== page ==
Here’s a fun exercise… think back to some of the things you’ve heard people say about their leaders.
- ‘He’s got a brain the size of a planet but absolutely zero empathy’
- ‘I respect her, but I wouldn’t want to sit next to her on a long-haul flight’
- ‘Beware – he’ll tell you what you want to hear then do something completely different’
Or my favourite…
- ‘I reckon she reads accountancy books in bed’
Typical, and all real I should add.
As Jeff Bezos so pithily puts it, ‘your leadership narrative is what people say about you when you’ve left the room’. But is this something that can and should be actively managed, or should it just be the natural result of the way a leader operates?
I would make the case that it’s an essential element of successful leadership. A leader who doesn’t know their guiding principles and beliefs is a ship without a compass. On the other hand, a leader who can articulate these and live by them has not just a compass, but also a chart and a course.
A strong and compelling leadership narrative can build that most essential of qualities, trust. It’s when a leader is consistent in their words and actions, particularly under duress, that we begin to really believe in them, and trust blossoms. And it’s no surprise these are the leaders who can most effectively inspire and influence.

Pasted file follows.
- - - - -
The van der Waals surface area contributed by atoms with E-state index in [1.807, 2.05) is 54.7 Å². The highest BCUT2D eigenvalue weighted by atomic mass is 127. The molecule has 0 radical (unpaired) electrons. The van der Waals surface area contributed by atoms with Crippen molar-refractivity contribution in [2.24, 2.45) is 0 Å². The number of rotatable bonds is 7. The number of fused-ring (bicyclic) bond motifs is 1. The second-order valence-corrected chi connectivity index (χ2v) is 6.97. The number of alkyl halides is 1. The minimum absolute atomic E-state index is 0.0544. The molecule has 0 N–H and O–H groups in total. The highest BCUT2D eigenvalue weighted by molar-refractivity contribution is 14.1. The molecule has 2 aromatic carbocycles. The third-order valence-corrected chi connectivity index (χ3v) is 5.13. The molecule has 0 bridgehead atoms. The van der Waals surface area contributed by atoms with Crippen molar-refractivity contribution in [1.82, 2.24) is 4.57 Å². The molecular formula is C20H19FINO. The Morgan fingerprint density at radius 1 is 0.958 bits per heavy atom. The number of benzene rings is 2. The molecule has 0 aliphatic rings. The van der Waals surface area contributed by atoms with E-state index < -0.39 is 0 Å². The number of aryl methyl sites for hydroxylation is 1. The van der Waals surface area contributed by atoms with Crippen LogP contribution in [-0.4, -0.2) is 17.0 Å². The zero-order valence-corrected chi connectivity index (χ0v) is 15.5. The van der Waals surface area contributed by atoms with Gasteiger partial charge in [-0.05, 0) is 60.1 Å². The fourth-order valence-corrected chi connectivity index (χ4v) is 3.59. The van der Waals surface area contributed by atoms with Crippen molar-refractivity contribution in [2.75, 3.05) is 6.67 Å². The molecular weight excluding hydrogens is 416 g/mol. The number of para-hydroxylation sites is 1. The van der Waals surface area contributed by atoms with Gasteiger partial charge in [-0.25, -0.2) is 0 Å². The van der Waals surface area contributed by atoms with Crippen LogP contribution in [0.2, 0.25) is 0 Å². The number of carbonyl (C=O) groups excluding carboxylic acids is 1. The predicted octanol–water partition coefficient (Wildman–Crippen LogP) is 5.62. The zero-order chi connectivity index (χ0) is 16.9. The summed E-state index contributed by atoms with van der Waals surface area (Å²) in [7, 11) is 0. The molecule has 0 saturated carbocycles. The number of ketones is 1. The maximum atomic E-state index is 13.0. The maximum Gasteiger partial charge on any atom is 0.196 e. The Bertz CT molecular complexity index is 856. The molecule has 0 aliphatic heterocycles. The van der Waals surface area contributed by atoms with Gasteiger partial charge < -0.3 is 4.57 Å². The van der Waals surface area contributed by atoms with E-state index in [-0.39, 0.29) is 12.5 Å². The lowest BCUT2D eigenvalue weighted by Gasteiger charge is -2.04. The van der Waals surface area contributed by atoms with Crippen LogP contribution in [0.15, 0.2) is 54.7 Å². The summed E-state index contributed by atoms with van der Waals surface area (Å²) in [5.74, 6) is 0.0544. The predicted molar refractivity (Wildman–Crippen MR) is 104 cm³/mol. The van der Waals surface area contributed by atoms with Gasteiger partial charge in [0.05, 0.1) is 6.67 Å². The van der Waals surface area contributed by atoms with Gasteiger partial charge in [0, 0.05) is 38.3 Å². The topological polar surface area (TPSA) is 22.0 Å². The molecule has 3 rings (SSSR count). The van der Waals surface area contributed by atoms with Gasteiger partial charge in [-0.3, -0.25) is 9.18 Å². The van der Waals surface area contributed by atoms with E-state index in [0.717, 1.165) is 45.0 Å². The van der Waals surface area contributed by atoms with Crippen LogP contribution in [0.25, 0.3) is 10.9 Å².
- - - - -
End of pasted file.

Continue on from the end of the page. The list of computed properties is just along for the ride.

In contrast, those leaders who don’t actively manage their leadership narrative tend to fall back on the authority that comes with the role. The problem these leaders experience is what I call the ‘you would say that wouldn’t you’ syndrome. In effect, the role is doing most of the talking, and that makes it easy to ignore. It also means that much of the leader’s influence is lost as it runs into the resistance and skepticism that is rife in many large organisations.
If you hear comments along the lines of ‘we’ve seen and heard all of this stuff before and nothing ever changes’, then you’re likely looking at leaders who are letting the role do the talking.
As communicators, it is our job to help leaders turn down the volume of the role and instead increase the emphasis on more personal communication. This is absolutely not about some ego-infused trip, but rather about the team getting to know and understand who’s leading them and as a consequence, building belief and trust in this leader.
If you agree with this analysis, the logical conclusion suggests it’s a good idea for a leader to have a clear picture about who they are and what they stand for. I find the model below can be a powerful tool in supporting this conversation between leader and communicator.
When a leader uses this as his or her source material, it creates a very different, and much more personal ways of communicating. Rather than the usual ‘you would say that wouldn’t you’, or worse, the recycled press release, we get a personal perspective – a point of view, personal judgment, emotional connections and inspiring insights brought to life through experiences, examples and proof-points.
And then it’s about thinking through how this narrative comes to the surface. The last thing I’d advocate is a ‘let me tell you about my leadership principles’ kind of chat. Instead, it’s about taking real-world, relatable experiences, ideas and situations, and using these to bring to life both the leader and their leadership agenda. If this narrative infuses every aspect of a leader’s communication – in team interactions, stakeholder conversations, social media content, external profiling and more – then the chances are people might just say what you’d hope them to say when the leader leaves the room.